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Thread: Line?

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    Member Hayduke's Avatar
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    Default Line?

    What are most of you using for line. I haven't explored flyfishing much up here yet. Back home I used floating line <90% of the time. Most of my spots were small streams and I liked to drop nymphs under a big grasshopper or something I could double as a strike indicator. My inquiry is mostly specific to the Parks streams.

    Thanks!

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    Member Raptor_1's Avatar
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    The only time I use sinking line is on my salmon rig. I fish the Parks a lot and have never had a problem using floating line on any one of those streams. Most are pretty small and you can get a good drift with any sort of fly on floating line. Check out Rio, they make some good stuff.
    Alaska: We're all here cuz we're not all "there"

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    Member Hayduke's Avatar
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    Thanks for the reply. I figured as much, I am for sure not a pro at chucking feathers but I think I can find some fish. What types of patterns do you like in the spring? My go to has always been egg sucking leeches and gold bead heads. I nailed Grayling on the bead heads last year but I had the feeling they would have eaten anything.

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    Be careful using multiple flies on your line. Some of the locations with really good fishing only allow for 1 hook on your line. That would be a silly thing to get ticketed for. I always try to read up before I go out, even if it's somewhere I have been fishing at a lot. You never know when an emergency order will pop up.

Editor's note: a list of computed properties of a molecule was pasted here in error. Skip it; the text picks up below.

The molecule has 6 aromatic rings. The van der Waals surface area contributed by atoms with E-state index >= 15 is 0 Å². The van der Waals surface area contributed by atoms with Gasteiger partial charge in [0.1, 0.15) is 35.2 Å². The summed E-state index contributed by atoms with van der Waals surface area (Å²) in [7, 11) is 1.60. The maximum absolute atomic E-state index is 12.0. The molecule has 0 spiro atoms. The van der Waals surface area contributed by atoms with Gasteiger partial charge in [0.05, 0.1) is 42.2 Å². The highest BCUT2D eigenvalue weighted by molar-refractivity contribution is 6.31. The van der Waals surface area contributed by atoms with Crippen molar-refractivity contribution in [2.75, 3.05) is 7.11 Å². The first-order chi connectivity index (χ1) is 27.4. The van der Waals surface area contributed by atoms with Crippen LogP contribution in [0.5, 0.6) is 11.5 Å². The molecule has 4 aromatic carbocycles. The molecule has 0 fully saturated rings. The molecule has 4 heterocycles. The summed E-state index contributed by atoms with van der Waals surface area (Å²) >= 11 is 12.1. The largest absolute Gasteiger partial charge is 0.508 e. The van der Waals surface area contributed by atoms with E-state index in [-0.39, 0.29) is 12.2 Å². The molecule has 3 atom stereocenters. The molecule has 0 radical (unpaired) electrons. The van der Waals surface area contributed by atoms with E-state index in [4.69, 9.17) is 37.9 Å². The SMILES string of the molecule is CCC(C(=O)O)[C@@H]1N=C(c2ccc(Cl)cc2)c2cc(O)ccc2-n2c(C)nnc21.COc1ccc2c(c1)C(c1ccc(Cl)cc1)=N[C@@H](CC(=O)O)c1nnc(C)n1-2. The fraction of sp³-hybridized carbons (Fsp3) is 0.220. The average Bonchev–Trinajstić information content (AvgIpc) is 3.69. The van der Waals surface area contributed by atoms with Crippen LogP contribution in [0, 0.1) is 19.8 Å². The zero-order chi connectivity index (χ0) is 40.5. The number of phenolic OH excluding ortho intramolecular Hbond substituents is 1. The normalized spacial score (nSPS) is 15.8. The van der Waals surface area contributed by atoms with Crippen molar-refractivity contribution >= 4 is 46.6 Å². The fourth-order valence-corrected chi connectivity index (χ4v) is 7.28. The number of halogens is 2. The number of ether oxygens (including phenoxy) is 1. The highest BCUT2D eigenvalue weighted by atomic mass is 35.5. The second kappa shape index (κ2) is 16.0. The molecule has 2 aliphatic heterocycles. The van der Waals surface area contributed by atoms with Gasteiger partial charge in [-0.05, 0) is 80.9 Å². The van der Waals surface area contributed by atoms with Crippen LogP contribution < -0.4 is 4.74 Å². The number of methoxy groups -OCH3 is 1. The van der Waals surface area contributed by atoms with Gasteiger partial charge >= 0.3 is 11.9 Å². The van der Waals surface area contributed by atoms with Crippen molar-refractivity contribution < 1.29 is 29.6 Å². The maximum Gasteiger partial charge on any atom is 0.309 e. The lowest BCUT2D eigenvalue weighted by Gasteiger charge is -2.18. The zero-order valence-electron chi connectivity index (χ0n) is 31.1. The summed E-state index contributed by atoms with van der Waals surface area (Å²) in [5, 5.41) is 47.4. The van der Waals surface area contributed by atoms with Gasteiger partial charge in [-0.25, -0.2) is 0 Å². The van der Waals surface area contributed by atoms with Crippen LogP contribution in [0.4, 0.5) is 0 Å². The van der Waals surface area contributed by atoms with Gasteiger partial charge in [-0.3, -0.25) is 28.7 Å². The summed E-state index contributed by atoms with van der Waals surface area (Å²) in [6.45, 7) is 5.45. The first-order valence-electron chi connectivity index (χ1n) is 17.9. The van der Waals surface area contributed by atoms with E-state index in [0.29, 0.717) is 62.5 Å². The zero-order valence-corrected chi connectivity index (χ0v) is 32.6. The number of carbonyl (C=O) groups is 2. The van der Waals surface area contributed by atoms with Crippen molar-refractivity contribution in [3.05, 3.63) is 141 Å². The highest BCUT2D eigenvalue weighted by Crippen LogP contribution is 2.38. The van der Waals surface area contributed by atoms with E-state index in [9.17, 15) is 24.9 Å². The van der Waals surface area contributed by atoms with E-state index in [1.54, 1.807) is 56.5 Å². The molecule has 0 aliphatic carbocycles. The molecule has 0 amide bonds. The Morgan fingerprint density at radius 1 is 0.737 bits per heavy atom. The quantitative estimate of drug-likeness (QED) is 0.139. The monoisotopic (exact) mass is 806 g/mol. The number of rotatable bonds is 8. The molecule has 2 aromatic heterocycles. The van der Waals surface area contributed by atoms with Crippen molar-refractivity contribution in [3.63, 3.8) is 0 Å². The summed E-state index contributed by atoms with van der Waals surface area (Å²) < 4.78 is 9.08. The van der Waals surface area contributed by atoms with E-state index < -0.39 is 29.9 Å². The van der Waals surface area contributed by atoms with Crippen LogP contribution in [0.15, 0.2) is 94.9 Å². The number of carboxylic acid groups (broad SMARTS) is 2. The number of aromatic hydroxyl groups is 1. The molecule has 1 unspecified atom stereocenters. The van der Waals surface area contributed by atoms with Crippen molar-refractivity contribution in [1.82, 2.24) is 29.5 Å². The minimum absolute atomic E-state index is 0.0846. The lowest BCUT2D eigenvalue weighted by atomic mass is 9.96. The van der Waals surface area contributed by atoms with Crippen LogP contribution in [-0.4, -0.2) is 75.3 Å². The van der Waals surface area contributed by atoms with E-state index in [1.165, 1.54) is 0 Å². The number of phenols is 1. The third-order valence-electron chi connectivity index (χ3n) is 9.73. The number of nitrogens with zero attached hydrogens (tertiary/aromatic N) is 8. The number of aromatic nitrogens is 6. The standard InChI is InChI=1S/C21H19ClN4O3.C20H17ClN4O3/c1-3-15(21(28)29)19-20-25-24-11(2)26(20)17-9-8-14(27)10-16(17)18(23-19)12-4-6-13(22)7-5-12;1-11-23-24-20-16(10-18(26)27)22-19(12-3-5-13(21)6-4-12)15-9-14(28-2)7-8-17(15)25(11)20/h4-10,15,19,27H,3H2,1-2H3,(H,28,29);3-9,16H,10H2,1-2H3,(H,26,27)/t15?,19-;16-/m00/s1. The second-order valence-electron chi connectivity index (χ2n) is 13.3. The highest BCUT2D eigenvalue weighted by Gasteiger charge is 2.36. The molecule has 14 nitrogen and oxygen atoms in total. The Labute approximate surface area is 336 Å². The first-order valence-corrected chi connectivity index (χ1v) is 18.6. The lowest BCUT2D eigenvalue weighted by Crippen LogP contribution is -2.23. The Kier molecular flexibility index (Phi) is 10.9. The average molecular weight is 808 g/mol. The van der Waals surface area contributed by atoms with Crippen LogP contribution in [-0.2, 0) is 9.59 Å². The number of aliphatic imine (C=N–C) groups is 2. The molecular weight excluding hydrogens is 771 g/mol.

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    I have had good luck with wooly buggers, egg sucking leeches, beads, nymphs, and of course, flesh flies. little black skeeters work great too. Enjoy! I just saw some skeeters today, and what I thought was a cadis fly. Fishing season is almost here!

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    Member Raptor_1's Avatar
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    Quote Originally Posted by Hayduke View Post
    Thanks for the reply. I figured as much, I am for sure not a pro at chucking feathers but I think I can find some fish. What types of patterns do you like in the spring? My go to has always been egg sucking leeches and gold bead heads. I nailed Grayling on the bead heads last year but I had the feeling they would have eaten anything.
    For spring patterns you're gonna wanna load up on some smolt and alevin patters, leeches, dolly llamas, stone fly nymphs, caddis, prince nymphs, pheasant tail nymphs and so on. Make sure you have a good selection of bugs and smolt/alevin. The trout will be feeding on these sources until the salmon arrive.
    Alaska: We're all here cuz we're not all "there"

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    Member Hayduke's Avatar
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    Quote Originally Posted by sthrcave View Post
    I have had good luck with wooly buggers, egg sucking leeches, beads, nymphs, and of course, flesh flies. little black skeeters work great too. Enjoy! I just saw some skeeters today, and what I thought was a cadis fly. Fishing season is almost here!
    Smashed a skeeter on my neck while I was grilling this evening! Tis the season.....to break out the deet!